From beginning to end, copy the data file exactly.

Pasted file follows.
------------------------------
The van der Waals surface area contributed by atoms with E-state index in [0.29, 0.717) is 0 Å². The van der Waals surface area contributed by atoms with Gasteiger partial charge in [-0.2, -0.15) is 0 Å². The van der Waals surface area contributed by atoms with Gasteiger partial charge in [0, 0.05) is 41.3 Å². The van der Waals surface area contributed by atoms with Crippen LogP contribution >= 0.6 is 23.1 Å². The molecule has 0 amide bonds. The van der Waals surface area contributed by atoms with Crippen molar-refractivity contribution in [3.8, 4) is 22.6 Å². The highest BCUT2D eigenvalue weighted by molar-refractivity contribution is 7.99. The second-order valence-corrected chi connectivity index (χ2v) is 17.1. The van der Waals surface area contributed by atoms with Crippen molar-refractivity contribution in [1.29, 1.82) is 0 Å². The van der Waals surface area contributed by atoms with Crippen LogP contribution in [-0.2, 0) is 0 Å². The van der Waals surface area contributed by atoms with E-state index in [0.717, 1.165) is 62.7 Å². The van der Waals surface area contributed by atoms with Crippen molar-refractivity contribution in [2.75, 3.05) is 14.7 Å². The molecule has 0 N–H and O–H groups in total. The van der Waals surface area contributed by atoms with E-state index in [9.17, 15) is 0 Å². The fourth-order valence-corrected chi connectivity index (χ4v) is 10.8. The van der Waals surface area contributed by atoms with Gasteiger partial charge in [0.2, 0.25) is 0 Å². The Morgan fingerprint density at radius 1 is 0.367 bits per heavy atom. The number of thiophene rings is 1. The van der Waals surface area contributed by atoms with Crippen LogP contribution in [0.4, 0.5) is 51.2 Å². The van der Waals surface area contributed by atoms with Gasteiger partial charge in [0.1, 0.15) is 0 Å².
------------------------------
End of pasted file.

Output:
The van der Waals surface area contributed by atoms with E-state index in [0.29, 0.717) is 0 Å². The van der Waals surface area contributed by atoms with Gasteiger partial charge in [-0.2, -0.15) is 0 Å². The van der Waals surface area contributed by atoms with Gasteiger partial charge in [0, 0.05) is 41.3 Å². The van der Waals surface area contributed by atoms with Crippen LogP contribution >= 0.6 is 23.1 Å². The molecule has 0 amide bonds. The van der Waals surface area contributed by atoms with Crippen molar-refractivity contribution in [3.8, 4) is 22.6 Å². The highest BCUT2D eigenvalue weighted by molar-refractivity contribution is 7.99. The second-order valence-corrected chi connectivity index (χ2v) is 17.1. The van der Waals surface area contributed by atoms with Crippen molar-refractivity contribution in [1.29, 1.82) is 0 Å². The van der Waals surface area contributed by atoms with Crippen LogP contribution in [-0.2, 0) is 0 Å². The van der Waals surface area contributed by atoms with E-state index in [0.717, 1.165) is 62.7 Å². The van der Waals surface area contributed by atoms with Crippen molar-refractivity contribution in [2.75, 3.05) is 14.7 Å². The molecule has 0 N–H and O–H groups in total. The van der Waals surface area contributed by atoms with E-state index in [9.17, 15) is 0 Å². The fourth-order valence-corrected chi connectivity index (χ4v) is 10.8. The van der Waals surface area contributed by atoms with Gasteiger partial charge in [0.2, 0.25) is 0 Å². The Morgan fingerprint density at radius 1 is 0.367 bits per heavy atom. The number of thiophene rings is 1. The van der Waals surface area contributed by atoms with Crippen LogP contribution in [0.4, 0.5) is 51.2 Å². The van der Waals surface area contributed by atoms with Gasteiger partial charge in [0.1, 0.15) is 0 Å².